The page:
At The Root, Demetria Lucas writes about a phenomenon that is happening among young adults: “fronting,” or running up deep debts to project the professional success they aim to achieve (“fake it till you make it,” “dress for the job you want,” etc. etc.). Lucas tells the story of a friend who wanted to launch himself as a nightlife entrepreneur:
He was convinced that in order to be taken seriously, he had to look like “the people” who already had what he wanted. It was a classic mistake of trying to have at the beginning what someone else had after years of hard work… [T]o my friend, “looking the part” meant designer T-shirts at $150 a pop, custom kicks and five-day weekends at every major music festival around the country.
My wake-up call came 18 months later when my friend called me in a panic, not knowing what to do next. He was around $30,000 in credit card debt and had student loans. That friend ended up moving back in with his parents for a year-plus so he could save money to pay off his credit cards. (More than 10 years later, he’s still paying off student loans.)
Lucas’s focus is on black twenty- and thirty-somethings in arts and entertainment, but she seems to have diagnosed a broader malaise. After all, Lucas points out that African Americans are more likely (94%) to have some kind of debt than the general population, but even 82% of the general population carries debt, and the average credit card debt among households that have such debt is around $15,000. In other words, this is a problem that, like so many economic problems, may hit the black community harder, but hits everyone.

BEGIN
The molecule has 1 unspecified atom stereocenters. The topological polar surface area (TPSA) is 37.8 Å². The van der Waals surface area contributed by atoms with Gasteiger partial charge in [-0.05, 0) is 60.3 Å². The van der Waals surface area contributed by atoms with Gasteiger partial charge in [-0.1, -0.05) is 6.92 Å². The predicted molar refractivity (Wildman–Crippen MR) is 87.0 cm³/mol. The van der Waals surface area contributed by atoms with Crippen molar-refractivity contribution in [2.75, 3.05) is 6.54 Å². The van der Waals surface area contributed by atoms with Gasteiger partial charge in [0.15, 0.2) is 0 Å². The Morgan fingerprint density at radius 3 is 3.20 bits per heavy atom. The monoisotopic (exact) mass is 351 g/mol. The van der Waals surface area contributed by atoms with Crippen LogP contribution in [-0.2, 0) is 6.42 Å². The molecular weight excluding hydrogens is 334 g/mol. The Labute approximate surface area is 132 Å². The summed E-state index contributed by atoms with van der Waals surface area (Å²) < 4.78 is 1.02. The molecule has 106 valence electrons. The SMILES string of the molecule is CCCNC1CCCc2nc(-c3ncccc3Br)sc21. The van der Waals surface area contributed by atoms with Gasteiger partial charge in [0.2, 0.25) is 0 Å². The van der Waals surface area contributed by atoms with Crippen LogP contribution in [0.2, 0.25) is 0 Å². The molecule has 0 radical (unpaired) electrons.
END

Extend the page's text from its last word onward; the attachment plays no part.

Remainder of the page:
Obviously, part of this is a symptom of long-term economic trends. It’s not surprising that young adults find it harder and harder to achieve the levels of economic stability and material comfort they got used to as children: real wages have been stagnant for over fifty years while college education costs have far outpaced not only wage growth but also inflation—that’s a recipe for long-term debt, even without the flashy spending that Lucas decries.
But how do our expectations play into the equation? Lucas’s examination of this question starts with the hyperbolic economic success of rappers and the unrealistic expectations they create. But what about the more modest expectations of the good old American dream? My own story of amassing debt in pursuit of an idealized middle class lifestyle—law degree, suburban house, car, children—doesn’t seem as absurd as the plight of Lucas’s would-be nightlife impresario, but it’s really no different: hard work and big dreams can’t necessarily overcome poor planning, deep debt, and a lousy economy.
So my question for you, dear readers, is this: Are there financial or material attainments that you always reflexively assumed would figure in your future, but that honestly may be out of reach? Many millions of people are finding that home ownership isn’t the guarantee we once imagined it to be (I’m so over it). Others are already asking seriously whether college and its attendant debts are necessary. What else did you have as a child or reasonably expect to have as an adult that now seems unrealistic? Tell us in the comments, while listening to “Frontin’” by Pharell and Jay Z (and yes, this video depicts exactly the kind of unrealistic excess mentioned above, but it is a catchy song).
Josh Michtom is a public defender in Hartford, Connecticut. He spends way too much of his spare time decorating his children’s school lunch bags.
Photo: Alden Jewell